Weeknotes #76: mixed meals & voting

Enjoyable week with family, good food, and memorable events.

Week commencing Monday, 1 July 2024

Polling Station sign for the 2024 general election at Raynes Park library
Polling Station

Quantified Self

  • This week: Stand 4/7; Exercise 1/7 and Move 4/7. (43%). Morning walks: 0/4 (days in the office don’t count). Office days 0/5. Total steps: 38,383


  • Mum and Dad arrived to make use of the anniversary gift and enjoyed the afternoon tea at Fortnum and Mason. The day before, dinner at a local Korean restaurant was mediocre.
  • While they were eating finger sandwiches and buying tea towels, I went to the physio about my shoulder. It was supposed to be a seminar but because so few people were booked on it we all got a personal consultation. I think I will have some kind of injection to see if it helps.
  • Wednesday, we all had delicious Mediterranean but, perhaps, I ordered too many dips. I enjoyed it.
  • Mum & Dad took the train back on Thursday morning. I went to vote. I am not sure if it was tactical or what I would have done anyway.
  • Evening drinks at The White Horse meant I was spared the big 10pm exit poll TV shenanigans. When I got home I did stay up watching too many results while flicking between channels.
  • Friday, Closer to Heaven at The Turbine theatre is good. Frances Ruffelle excellent as Billie Trix. It’s the third version we’ve seen and I’d recommend this one. We has cabaret-style tables but kept the little card to say no interaction. In hindsight, that was the wrong decision.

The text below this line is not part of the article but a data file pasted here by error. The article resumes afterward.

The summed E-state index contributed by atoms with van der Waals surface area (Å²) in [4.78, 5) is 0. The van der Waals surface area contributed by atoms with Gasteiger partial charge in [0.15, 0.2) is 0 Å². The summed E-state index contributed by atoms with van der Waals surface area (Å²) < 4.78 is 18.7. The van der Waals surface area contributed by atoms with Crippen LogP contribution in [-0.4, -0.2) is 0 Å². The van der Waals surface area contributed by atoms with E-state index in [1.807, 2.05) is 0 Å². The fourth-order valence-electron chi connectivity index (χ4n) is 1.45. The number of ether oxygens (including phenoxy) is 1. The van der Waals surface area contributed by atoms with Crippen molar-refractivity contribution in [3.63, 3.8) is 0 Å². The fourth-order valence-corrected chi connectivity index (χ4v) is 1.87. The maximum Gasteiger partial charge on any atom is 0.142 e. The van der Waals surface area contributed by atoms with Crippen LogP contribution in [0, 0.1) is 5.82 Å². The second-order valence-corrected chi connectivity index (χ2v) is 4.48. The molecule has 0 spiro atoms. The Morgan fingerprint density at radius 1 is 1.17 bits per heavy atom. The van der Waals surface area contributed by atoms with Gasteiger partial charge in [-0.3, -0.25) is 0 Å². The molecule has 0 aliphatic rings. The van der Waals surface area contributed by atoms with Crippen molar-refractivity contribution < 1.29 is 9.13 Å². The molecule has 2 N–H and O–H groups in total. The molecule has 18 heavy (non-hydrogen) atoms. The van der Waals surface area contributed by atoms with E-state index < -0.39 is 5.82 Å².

• Sunday, Thames-side to an Airbnb in Wraysbury for C’s birthday. The house is nice with a view of the river, the pub had great service and great steaks.


Weeknotes #75: sunshine is here

Enjoyable weekend filled with friends, events, and sunshine.

Week commencing Monday, 24 June 2024

A London Pride poster on the big advertising board at Piccadilly Circus
London Pride 2024

Quantified Self

  • This week: Stand 6/7; Exercise 4/7 and Move 6/7. (76%). Morning walks: 0/4 (days in the office don’t count). Office days 1/4. Total steps: 65,855


  • Exhausted after the weekend. Hot and sunny by the sea. Brunch a lovely collection of seafood. The Dell’s crab gratin is wonderful.
  • It was still hot on Tuesday when we were home. Outside the thermometer registered 24ºc. I ate my lunch sat on the garden bench.
  • I learned that you do not need to be a fan of the streaming juggernaut that is Stranger Things to appreciate the theatre experience, but you do need to be prepared to sit in a theatre for almost three hours of performance.
  • Drinks after work on Thursday somehow ended up in a pub on Regents Street that was remarkably quiet for a Thursday evening.
  • Bucks Fizz. The Fizz were remarkable fun at Indigo O2 on Friday night. There was quite a bit of energy on stage that I might have been lacking off.
  • Saturday to a friend’s kitchen shop opening in North London: we might have really been the first through the door.
  • Back home via Pride in London. Lots of happy people in the sunshine. Good vibes.
  • We might have been dancing until the early hours at M&Rs. Sorry to their neighbours.